My own personal "rut" (as I like to put it) is something I share with close friends and family, and not something I tend to share with the world on a regular basis. The reason being I am typically very strong mentally.
But even the strongest can wane. And I am not afraid to open up when I feel the need.
And even if I did not, I know those closest to me are able to look into my eyes and access the depths of this beautiful soul, both in times of joy and in times of despair.
I will continue to be both an advocate for others health, physical AND mental, while still being an advocate for my own health, physical AND mental.
And I do not seek anyone's approval to do so.
I acknowledge I previously downplayed the importance of human connection, and the emotional toll the lack of it imparts, because I always had a steady stream of it in the past, even during the height of the COVID crisis. But just as it is easy to downplay systemic racism when it does not directly impact you, it does not mean it does not exist.
I am truly sorry.
However, this does not mean I am advocating others stop being socially responsible. Social distancing measures and wearing masks and avoiding mass gatherings are still essential. Lives are still at stake.
But I take to heart the words the late Justice Antonin Scalia shared about his close friend, the late Justice Ruth Bader Ginsburg, his ideological opposite. He had bought her two dozen roses to give to her for her birthday, but when challenged what good would that do given she had never provided a 5-4 vote on his side of any significance, he said:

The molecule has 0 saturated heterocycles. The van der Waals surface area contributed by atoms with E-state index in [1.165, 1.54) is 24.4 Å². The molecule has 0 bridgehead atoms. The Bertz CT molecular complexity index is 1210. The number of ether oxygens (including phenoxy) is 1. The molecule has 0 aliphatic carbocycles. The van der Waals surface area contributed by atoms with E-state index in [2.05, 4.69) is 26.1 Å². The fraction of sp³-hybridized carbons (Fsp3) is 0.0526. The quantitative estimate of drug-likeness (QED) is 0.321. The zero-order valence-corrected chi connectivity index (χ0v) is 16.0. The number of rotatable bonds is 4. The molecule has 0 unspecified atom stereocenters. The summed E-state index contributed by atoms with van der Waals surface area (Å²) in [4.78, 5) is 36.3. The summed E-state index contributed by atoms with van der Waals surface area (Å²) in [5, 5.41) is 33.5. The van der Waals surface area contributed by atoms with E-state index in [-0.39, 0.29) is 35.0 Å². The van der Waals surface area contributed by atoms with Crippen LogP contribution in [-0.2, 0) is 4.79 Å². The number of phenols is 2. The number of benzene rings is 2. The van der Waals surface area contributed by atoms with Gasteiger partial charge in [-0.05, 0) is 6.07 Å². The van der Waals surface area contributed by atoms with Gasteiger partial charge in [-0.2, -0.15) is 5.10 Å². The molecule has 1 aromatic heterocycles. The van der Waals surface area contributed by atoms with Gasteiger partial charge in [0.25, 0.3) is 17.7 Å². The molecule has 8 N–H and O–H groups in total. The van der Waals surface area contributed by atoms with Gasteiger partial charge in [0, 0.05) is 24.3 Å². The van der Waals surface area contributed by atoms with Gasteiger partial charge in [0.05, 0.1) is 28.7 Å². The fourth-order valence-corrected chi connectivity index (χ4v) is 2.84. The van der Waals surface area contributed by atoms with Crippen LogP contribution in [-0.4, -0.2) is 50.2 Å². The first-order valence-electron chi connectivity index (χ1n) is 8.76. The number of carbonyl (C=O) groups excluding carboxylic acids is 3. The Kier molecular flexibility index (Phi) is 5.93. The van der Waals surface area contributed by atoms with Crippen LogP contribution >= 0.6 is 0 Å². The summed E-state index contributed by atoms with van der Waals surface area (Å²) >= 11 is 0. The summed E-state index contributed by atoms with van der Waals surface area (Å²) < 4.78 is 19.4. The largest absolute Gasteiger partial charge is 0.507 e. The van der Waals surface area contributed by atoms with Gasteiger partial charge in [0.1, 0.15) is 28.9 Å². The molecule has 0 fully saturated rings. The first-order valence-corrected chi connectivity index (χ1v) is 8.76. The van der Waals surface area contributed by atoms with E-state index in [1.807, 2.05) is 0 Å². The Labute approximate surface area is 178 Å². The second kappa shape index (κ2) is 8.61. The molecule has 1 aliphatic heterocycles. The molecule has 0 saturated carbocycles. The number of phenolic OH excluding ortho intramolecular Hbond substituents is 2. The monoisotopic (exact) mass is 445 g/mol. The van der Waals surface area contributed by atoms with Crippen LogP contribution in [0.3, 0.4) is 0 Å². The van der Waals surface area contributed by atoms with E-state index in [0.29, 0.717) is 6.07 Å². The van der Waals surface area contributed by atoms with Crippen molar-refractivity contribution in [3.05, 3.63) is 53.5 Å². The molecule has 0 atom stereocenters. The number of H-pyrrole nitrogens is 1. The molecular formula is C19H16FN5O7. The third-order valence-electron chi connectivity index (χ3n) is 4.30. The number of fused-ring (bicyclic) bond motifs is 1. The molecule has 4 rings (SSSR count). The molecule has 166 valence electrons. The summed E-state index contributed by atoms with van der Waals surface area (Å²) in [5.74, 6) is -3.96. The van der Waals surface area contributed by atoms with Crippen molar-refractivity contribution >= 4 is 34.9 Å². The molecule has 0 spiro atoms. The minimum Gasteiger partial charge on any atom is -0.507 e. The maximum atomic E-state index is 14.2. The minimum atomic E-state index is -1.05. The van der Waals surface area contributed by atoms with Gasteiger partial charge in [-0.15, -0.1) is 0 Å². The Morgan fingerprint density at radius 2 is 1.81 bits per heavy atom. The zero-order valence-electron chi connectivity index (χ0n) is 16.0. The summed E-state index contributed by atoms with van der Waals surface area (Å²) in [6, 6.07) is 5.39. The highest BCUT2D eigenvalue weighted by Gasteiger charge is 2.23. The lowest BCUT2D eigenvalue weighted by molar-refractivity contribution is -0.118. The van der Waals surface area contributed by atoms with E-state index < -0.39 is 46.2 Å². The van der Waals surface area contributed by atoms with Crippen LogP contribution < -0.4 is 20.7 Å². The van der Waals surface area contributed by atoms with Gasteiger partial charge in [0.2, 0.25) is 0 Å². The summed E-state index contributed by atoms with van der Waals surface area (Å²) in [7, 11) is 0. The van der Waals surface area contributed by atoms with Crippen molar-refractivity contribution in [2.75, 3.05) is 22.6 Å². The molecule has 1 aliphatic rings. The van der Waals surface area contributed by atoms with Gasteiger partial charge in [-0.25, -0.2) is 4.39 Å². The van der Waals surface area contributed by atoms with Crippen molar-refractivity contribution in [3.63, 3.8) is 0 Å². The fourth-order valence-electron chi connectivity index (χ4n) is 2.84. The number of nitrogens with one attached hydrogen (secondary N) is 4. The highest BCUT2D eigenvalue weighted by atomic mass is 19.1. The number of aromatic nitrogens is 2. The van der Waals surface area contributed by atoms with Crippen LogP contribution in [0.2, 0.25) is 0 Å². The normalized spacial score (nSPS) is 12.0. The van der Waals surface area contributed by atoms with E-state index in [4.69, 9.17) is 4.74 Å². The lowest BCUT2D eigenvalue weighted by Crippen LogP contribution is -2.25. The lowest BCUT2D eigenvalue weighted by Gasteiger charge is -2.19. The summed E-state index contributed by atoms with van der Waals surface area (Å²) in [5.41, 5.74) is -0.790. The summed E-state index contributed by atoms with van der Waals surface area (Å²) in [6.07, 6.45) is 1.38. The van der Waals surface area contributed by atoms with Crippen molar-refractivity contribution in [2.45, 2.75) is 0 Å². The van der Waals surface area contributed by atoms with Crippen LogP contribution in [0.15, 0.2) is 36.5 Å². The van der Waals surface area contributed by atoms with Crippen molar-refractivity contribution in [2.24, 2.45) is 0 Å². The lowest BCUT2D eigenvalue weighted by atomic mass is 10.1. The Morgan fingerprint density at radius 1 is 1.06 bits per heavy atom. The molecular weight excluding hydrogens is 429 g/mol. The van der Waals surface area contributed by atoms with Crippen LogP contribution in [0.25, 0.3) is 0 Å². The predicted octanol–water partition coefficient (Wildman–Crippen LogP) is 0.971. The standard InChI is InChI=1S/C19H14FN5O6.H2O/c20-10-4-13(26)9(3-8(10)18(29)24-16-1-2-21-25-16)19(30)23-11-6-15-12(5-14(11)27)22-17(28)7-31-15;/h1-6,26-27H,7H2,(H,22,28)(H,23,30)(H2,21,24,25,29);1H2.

"Some things are more important than votes."
And connecting with my family and close friends are more important than some individuals "votes" regarding my choices.
Before anyone asks, I am TOTALLY fine! I super-duper promise. And I am because I listen to what my heart needs, even when my brain wants to overrule it, or when people, unaware of my struggles, think they know all.
When they actually know shit.
I know I am lucky; I am fortunate to have an extremely strong and tight-knit support group. And I am secure in my masculinity to let out a good, cathartic cry when needed.
But if you do not care to pay attention, many of the people who you believe have bright smiles, glowing eyes, and deep laughs may instead be on the verge of deep frowns, heavy tears, and wails so deep they could chill your soul.
People who are not okay. Who feel they have no support. Who feel they have nowhere to turn.
So I truly hope people consider the following:
Seek to understand, not to judge.
Lead with kindness, not cruelty.
Your eyes CAN deceive you.
The needs of another may be different than your needs, but no less important.
A person's beliefs or actions or choices do not make the woman or the man.
The heart does.
The two late justices may have been at odds when it came to the laws of the land and their impact on our nation as a whole.
But most importantly, they recognized
The laws of humanity reign most important of all.
*Shared in support of National Suicide Prevention Month*
*Seek help if needed. Your family and friends love you and need you and are here to support you even if you believe otherwise. There are MANY great therapists and psychiatrists out there. Please do not hesitate to call the number below, or to reach out if you need support. I am here for you ❤️.*
National Suicide Prevention Lifeline
1-800-273-TALK (8255) https://suicidepreventionlifeline.org